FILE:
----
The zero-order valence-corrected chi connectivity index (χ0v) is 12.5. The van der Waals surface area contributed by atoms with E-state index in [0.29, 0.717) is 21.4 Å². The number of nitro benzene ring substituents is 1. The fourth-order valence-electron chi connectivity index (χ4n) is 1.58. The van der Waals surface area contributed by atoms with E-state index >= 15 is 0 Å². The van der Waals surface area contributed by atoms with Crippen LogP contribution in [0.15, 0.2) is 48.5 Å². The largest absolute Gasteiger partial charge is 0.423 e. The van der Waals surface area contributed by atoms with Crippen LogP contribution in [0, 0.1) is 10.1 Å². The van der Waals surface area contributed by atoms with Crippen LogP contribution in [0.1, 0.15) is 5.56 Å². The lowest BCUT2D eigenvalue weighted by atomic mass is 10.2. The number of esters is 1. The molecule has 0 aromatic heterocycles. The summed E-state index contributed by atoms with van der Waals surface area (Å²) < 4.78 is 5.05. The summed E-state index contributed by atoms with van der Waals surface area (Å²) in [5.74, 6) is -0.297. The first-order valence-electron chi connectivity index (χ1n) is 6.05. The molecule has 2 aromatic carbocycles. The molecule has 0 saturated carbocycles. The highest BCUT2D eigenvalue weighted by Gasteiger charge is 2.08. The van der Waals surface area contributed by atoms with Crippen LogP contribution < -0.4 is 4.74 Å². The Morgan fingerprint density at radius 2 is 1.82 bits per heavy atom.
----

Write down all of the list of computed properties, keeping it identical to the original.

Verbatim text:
The zero-order valence-corrected chi connectivity index (χ0v) is 12.5. The van der Waals surface area contributed by atoms with E-state index in [0.29, 0.717) is 21.4 Å². The number of nitro benzene ring substituents is 1. The fourth-order valence-electron chi connectivity index (χ4n) is 1.58. The van der Waals surface area contributed by atoms with E-state index >= 15 is 0 Å². The van der Waals surface area contributed by atoms with Crippen LogP contribution in [0.15, 0.2) is 48.5 Å². The largest absolute Gasteiger partial charge is 0.423 e. The van der Waals surface area contributed by atoms with Crippen LogP contribution in [0, 0.1) is 10.1 Å². The van der Waals surface area contributed by atoms with Crippen LogP contribution in [0.1, 0.15) is 5.56 Å². The lowest BCUT2D eigenvalue weighted by atomic mass is 10.2. The number of esters is 1. The molecule has 0 aromatic heterocycles. The summed E-state index contributed by atoms with van der Waals surface area (Å²) < 4.78 is 5.05. The summed E-state index contributed by atoms with van der Waals surface area (Å²) in [5.74, 6) is -0.297. The first-order valence-electron chi connectivity index (χ1n) is 6.05. The molecule has 2 aromatic carbocycles. The molecule has 0 saturated carbocycles. The highest BCUT2D eigenvalue weighted by Gasteiger charge is 2.08. The van der Waals surface area contributed by atoms with Crippen LogP contribution < -0.4 is 4.74 Å². The Morgan fingerprint density at radius 2 is 1.82 bits per heavy atom.